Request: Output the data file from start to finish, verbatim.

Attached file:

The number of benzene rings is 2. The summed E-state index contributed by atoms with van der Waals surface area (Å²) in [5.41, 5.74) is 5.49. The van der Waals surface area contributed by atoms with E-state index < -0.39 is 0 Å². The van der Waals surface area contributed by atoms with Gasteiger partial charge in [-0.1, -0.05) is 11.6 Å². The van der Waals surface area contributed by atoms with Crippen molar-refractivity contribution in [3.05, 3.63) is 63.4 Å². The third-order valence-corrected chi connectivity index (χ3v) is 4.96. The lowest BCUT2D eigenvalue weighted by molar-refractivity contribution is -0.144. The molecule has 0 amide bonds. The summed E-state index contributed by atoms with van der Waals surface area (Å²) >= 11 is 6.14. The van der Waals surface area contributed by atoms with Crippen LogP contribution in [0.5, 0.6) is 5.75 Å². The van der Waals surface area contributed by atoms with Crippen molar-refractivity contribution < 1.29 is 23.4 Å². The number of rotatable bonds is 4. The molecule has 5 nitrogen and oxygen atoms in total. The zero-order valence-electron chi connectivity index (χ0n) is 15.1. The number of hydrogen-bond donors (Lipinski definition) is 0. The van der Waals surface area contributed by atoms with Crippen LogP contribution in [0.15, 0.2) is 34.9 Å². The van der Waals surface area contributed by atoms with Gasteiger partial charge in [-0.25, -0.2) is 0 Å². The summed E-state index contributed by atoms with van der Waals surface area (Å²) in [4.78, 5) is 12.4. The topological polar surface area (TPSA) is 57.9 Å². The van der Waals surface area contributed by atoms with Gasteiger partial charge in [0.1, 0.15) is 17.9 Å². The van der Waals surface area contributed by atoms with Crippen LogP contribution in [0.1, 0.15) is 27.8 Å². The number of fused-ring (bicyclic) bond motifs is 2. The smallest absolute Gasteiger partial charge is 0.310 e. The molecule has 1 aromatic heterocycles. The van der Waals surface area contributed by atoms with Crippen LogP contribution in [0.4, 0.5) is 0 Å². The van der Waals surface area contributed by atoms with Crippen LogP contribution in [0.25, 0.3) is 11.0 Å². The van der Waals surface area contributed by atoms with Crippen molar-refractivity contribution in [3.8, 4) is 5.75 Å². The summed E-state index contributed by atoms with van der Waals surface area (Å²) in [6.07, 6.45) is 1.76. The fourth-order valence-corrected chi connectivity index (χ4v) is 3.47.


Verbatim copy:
The number of benzene rings is 2. The summed E-state index contributed by atoms with van der Waals surface area (Å²) in [5.41, 5.74) is 5.49. The van der Waals surface area contributed by atoms with E-state index < -0.39 is 0 Å². The van der Waals surface area contributed by atoms with Gasteiger partial charge in [-0.1, -0.05) is 11.6 Å². The van der Waals surface area contributed by atoms with Crippen molar-refractivity contribution in [3.05, 3.63) is 63.4 Å². The third-order valence-corrected chi connectivity index (χ3v) is 4.96. The lowest BCUT2D eigenvalue weighted by molar-refractivity contribution is -0.144. The molecule has 0 amide bonds. The summed E-state index contributed by atoms with van der Waals surface area (Å²) >= 11 is 6.14. The van der Waals surface area contributed by atoms with Crippen LogP contribution in [0.5, 0.6) is 5.75 Å². The van der Waals surface area contributed by atoms with Crippen molar-refractivity contribution < 1.29 is 23.4 Å². The number of rotatable bonds is 4. The molecule has 5 nitrogen and oxygen atoms in total. The zero-order valence-electron chi connectivity index (χ0n) is 15.1. The number of hydrogen-bond donors (Lipinski definition) is 0. The van der Waals surface area contributed by atoms with Crippen LogP contribution in [0.15, 0.2) is 34.9 Å². The van der Waals surface area contributed by atoms with Gasteiger partial charge in [-0.25, -0.2) is 0 Å². The summed E-state index contributed by atoms with van der Waals surface area (Å²) in [4.78, 5) is 12.4. The topological polar surface area (TPSA) is 57.9 Å². The van der Waals surface area contributed by atoms with Gasteiger partial charge in [0.1, 0.15) is 17.9 Å². The van der Waals surface area contributed by atoms with Crippen LogP contribution in [0.1, 0.15) is 27.8 Å². The number of fused-ring (bicyclic) bond motifs is 2. The smallest absolute Gasteiger partial charge is 0.310 e. The molecule has 1 aromatic heterocycles. The van der Waals surface area contributed by atoms with Crippen LogP contribution in [0.4, 0.5) is 0 Å². The van der Waals surface area contributed by atoms with Crippen LogP contribution in [0.25, 0.3) is 11.0 Å². The van der Waals surface area contributed by atoms with Crippen molar-refractivity contribution in [3.8, 4) is 5.75 Å². The summed E-state index contributed by atoms with van der Waals surface area (Å²) in [6.07, 6.45) is 1.76. The fourth-order valence-corrected chi connectivity index (χ4v) is 3.47.